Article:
Trade Secrets and their importance to Intellectual property and Tech innovation

Uganda, like the rest of the world, is undergoing a technology revolution. With each passing day, Ugandan’s innovate and think of new and simpler ways of doing things.

Laws, like the Copyright and Neighboring Rights Act 2006 & the Industrial Properties Act, 2014, offer intellectual property protection for the final expressions of ideas but do little to protect the actual idea.

Consequentially, many of these Tech-preneurs, lose their ideas to savvy businessmen and larger companies that are approached to fund the execution of the ideas. That is the story of Percy Lubega, who in 2007, approached MTN Uganda Limited with a business concept for mobile money.

Ms. Persy Lubega, filed a suit in 2011, Persy Lubega v MTN CS 165 of 2011, where she alleged inter-alia, that MTN, had used her business concept to develop Mobile Money but without compensating her. The High Court, in dismissing her claim, opined that the concept of mobile banking was not a new concept as it had been tried in other parts of the world and was thus not a trade secret.

Similarly, in 2013 a group of young entrepreneurs T/A Urbane Entertainment sued Nile Breweries Ltd for Copyright infringement for the unauthorized use of their copyrighted material.

Urbane Entertainment claimed to have come up with a TV production for a Music Video Awards show, which they pitched to Club Beer. They further claimed that Club, in circumstances similar to the Persy case, copied their idea and hosted the Club Video Music Awards. The case was settled at mediation.

Such business concepts/ideas as in the cases above, would ordinarily be categorized as Trade secrets, protectable under the ambit of the Trade Secret Protection Act, 2009.

The act also provides a much need correlation between trade secrets and unfair competition by criminalizing espionage and acquiring of confidential information by unlawful means.

Trade secrets are generally peculiar in nature and are not categorized as traditional intellectual property (IP) rights since they are usually a combination of business models and business methods. However, holders of trade secrets under the 2009 act, enjoy similar rights to intellectual property in cases of transfer and enforcement.

A trade secret is defined under Section 2 of the Trade Secret Protection Act, 2009, to mean information including but not limited to a formula, pattern, compilation, program, method, technique, or process, or information contained or embodied in a product, device or mechanism which-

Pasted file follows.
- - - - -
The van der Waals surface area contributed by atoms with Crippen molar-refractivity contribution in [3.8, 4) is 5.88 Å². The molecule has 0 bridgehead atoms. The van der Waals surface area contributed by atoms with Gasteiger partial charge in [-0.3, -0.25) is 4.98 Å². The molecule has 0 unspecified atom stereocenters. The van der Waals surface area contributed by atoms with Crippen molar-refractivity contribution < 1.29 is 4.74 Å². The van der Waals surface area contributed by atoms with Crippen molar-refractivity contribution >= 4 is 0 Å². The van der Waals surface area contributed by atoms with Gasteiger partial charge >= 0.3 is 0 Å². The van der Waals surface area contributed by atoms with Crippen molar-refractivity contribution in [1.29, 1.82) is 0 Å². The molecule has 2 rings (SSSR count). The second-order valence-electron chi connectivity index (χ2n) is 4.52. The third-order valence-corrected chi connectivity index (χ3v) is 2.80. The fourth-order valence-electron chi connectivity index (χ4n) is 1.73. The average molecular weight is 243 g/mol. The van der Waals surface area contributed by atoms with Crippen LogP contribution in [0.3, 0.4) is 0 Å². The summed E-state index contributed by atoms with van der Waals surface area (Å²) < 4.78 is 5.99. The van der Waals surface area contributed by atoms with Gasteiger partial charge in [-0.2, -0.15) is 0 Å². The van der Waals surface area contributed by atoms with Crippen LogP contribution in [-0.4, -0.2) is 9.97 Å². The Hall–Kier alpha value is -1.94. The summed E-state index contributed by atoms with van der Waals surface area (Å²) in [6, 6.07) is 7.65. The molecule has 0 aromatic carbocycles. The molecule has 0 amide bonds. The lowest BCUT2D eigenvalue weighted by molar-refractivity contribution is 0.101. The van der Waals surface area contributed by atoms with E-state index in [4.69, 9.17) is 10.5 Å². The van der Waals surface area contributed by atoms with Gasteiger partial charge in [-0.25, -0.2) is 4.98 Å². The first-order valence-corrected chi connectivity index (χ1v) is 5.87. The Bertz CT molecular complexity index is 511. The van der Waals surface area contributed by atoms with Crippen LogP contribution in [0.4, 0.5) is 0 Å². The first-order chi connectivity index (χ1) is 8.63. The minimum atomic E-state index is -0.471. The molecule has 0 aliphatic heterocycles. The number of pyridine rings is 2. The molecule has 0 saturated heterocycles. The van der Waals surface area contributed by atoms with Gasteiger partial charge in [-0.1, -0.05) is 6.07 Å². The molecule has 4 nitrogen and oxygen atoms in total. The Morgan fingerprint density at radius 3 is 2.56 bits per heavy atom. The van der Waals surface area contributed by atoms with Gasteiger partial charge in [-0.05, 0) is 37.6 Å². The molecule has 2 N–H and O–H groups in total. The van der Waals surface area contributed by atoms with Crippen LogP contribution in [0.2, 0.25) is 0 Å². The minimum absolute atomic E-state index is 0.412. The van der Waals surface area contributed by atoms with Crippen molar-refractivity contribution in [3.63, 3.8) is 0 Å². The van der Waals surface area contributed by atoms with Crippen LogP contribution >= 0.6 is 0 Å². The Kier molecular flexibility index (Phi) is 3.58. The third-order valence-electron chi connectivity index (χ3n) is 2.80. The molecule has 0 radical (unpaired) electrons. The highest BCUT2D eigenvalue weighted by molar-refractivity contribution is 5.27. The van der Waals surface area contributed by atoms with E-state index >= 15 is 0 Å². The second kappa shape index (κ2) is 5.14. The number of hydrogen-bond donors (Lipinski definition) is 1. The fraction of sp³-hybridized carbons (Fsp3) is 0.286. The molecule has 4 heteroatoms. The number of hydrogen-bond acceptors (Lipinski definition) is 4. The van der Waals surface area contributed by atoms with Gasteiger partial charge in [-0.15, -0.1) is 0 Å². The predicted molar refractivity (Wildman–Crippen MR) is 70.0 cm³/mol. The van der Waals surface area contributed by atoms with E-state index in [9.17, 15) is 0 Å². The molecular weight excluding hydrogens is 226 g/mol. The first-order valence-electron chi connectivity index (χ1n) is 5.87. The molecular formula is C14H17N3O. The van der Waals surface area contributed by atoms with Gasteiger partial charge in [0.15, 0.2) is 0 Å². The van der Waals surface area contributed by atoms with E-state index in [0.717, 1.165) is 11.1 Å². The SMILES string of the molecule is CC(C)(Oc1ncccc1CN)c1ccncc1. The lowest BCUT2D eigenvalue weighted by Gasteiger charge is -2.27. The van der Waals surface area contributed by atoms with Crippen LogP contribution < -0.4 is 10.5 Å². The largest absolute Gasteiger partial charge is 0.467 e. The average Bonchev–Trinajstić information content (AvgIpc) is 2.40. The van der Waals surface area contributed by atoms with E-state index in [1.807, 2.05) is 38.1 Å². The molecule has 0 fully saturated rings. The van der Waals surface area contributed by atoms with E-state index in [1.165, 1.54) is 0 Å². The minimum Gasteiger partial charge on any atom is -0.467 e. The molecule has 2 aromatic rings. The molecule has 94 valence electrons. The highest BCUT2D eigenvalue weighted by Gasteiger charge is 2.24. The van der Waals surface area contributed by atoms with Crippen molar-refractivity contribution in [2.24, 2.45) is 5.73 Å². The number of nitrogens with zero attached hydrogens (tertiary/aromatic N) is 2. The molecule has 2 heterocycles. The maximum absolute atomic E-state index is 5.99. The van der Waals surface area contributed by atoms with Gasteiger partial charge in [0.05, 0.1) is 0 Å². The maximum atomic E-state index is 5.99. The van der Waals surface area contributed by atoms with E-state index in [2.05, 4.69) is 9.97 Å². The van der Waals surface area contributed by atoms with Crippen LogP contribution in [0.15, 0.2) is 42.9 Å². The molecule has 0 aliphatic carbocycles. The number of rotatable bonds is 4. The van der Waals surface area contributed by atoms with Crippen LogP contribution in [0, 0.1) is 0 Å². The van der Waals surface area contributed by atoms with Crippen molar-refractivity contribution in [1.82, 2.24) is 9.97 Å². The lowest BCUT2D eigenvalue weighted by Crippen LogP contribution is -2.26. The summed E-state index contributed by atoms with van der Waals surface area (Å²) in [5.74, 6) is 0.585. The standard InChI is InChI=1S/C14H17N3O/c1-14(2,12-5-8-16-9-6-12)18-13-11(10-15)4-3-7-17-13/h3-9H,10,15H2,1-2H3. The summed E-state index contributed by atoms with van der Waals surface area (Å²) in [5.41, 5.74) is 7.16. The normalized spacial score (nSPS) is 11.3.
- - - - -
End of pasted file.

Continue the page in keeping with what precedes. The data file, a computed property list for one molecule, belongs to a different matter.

(a) is, or may be used in a trade or business;

(b) is not generally known in that trade or business;

(c) has economic value from not being generally known; and

(d) is the subject of efforts that are reasonable under the circumstances to maintain its secrecy.

At international level, protection of trade secrets is provided by the World Trade Organization’s 1994 TRIPS Agreement (Agreement on Trade-Related Aspects of Intellectual Property Rights). Article 39 of the TRIPS Agreement is specifically dedicated to “undisclosed information” and set forth the minimum requirements that information shall meet to be protected under the Agreement.

The High court in Persy v MTN, used the definition in section 2 of the 2009 act and an article titled, Mobile Money Services: A bank on your pocket” 2014, Background note ACPOBS/2014/BN13, to reach its decision that the business concept was not a trade secret.

The law (case law inclusive), in this authors view makes it even more difficult for Tech-prenuers, to protect their ideas. This is so, because tech ideas are usually improvements of innovations that may not necessarily be novel, so as to qualify as trade secrets as in the decided case.

Nonetheless, it is important for tech-preneurs with business concepts/models that qualify as trade secrets, to take reasonable measures to protect the trade secrets. What maybe reasonable however, may vary significantly from industry to industry.

Kenneth Muhangi

Partner - KTA Advocates
LLB Hons (UCU) LLM (Wales) Dip Lp. LDC
Technology, Media, Telecommunications & Intellectual Property Law Practitioner

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